Bridgett Bell-Langston’s story Finding Home, My Arf-O-Biography, tells the story of a puppy learning to live away from his dog family and behave in his new home.

 

Goldie Blox and the Haunted Hacks! is part of Stacy McAnulty’s series about Goldie Blox. All three books helped me understand a bit more about how to write chapter books.

 

I’ll go into more detail on these books and the others I bought. Plus more about the conference in next week’s post.

 

And my brag of the day is that I sold 7 copies of my book, Emily’s Ride to Courage. I’m proud of that considering the competition from other authors.

 

See you next week.

Spring Time Is Here, at least According to the Calendar

Baseball spring training games are almost over and teams are readying their stadiums for their opening games. Golf clubs are ready for league play, if only it would stop raining or snowing. In southern states, people are sailing and doing other sports outside. So, I thought I’d review a couple of sports books to get us in the spirit of spring.

 

 

I never played much volleyball as a child, but I enjoy the game. And I love stories that emphasize believing in one’s self. If you add in teaching sports skills, any sport book has plenty to intrigue young readers.

 

 

Back Row Dynamo

Jake Maddox and Leigh McDonald

Ellie loves playing volleyball and she believes she’s good at it. So, she’s super excited that the season is about to start, sure that she will make the team. But when she makes mistakes, she begins to doubt her ability. Her friends and coach encourage her, saying that everybody messes up. She and her best friend, Isabella, walk by the community’s park and see some younger girls trying to play volleyball with a rope tied between two posts on an old sand-lot court. They’re using a soccer ball, instead of a volleyball. Ellie and Isabella go over to see what they’re doing and discover the girls’ volunteer coach quit. Ellie and Isabella offer to help teach the younger girls a few drills for practice. Later they talk to their coach who agrees that it would be good practice for the whole team to coach younger girls. Through this experience Ellie learns more about playing the game herself. The story is not told in an exciting manner, but the basic message of believing in oneself and striving to improve is a good one. The lesson is easily transmitted to other parts of one’s life. The book is part of the Jake Maddox series of sports-themed books published by Capstone.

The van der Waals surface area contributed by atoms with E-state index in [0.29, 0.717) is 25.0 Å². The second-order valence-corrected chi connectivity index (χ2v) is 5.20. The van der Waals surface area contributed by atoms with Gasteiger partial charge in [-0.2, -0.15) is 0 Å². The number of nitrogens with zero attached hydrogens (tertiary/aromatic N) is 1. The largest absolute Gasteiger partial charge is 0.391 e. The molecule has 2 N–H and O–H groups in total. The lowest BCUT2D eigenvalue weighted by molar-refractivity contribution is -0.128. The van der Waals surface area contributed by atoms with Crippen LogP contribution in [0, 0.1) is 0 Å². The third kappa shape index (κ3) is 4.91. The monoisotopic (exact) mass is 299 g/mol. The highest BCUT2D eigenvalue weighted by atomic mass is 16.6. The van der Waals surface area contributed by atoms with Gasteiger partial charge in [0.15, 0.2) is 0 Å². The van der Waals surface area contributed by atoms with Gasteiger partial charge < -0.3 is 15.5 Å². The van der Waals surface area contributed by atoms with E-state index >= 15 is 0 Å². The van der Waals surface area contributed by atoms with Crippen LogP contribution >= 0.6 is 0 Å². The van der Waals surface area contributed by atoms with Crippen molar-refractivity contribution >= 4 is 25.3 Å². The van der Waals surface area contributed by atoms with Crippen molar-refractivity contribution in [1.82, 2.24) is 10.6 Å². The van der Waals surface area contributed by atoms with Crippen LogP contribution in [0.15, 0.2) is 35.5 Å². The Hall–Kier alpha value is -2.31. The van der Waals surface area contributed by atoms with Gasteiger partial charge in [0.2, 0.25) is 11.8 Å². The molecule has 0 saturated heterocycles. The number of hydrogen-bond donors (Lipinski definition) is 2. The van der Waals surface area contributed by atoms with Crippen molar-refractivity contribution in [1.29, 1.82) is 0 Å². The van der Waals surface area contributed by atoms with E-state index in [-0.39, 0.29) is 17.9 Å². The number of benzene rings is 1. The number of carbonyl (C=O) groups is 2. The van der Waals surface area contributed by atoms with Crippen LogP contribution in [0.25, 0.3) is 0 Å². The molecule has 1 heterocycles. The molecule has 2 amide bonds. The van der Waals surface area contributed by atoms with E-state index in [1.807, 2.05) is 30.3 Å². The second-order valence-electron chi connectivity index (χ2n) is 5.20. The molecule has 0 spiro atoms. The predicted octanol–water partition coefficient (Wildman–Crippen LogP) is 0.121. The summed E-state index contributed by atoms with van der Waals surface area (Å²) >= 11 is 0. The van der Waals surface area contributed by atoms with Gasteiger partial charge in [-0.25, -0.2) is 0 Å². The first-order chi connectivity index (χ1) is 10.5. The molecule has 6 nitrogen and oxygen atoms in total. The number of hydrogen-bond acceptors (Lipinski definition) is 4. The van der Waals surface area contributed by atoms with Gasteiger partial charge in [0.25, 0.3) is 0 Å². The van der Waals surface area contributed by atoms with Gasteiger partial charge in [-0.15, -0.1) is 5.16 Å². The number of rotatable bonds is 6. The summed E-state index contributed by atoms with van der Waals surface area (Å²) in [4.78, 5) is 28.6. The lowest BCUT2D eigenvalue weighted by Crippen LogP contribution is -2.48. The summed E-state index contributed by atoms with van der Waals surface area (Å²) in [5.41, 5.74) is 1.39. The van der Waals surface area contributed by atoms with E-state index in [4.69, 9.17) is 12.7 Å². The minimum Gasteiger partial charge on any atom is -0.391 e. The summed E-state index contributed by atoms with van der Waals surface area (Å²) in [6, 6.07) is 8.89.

BIBLIO: 2018, Jake Maddox JV Girls/Stone Arch Books/Capstone, Ages 8 to 12, $25.99.

REVIEWER: Sarah Maury Swan

FORMAT: Middle-Reader

ISBN: 978-1-4965-4926-6

ISBN: 978-1-4965-4928-0

ISBN: 978-1-4965-4930-3

 

When I was a girl, I lived in Maryland, one of the few states that had soccer as part of its sports program. I loved playing the game, even though I wasn’t very good. But girls’ version of the game was different than boys’. We were considered too weak to play as strongly as the boys. Poppycock!

 

Soccer Time!

Brendon Flynn

Part of the Bumba books—Sports Time, this book gives a brief overview of the game of soccer for young children. The photos are inspiring, with plenty of shots of children concentrating on joyfully playing soccer. There are explanations of what the game is about and who is allowed to touch the ball with her hands during a game. Interspersed throughout the book are several “critical thinking” questions, such as why players pass the ball and why the goalie can use his hands. A picture glossary gives clear images and definitions of various soccer terms. And both boys and girls are shown playing the game, with much enthusiasm. Be sure to look closely at the pictures of the children concentrating on kicking the ball. One girl has her right thumb and forefinger loosely forming a circle while her mouth is pursed in concentration. One little boy is gleefully concentrating on running.

BIBLIO: 2017, Bumba Books/Lerner Publishing Group, Ages 4 to 8, $25.32.

REVIEWER: Sarah Maury Swan

FORMAT: Picture Book

ISBN: 9781512414349

ISBN: 9781512415438

ISBN: 9781512415445

 

Here’s hoping nice weather comes soon and it only rains when we don’t want to be outside.

 

 

 

 

This and That

Our Story Begins

Edited by Elissa Brent Weissman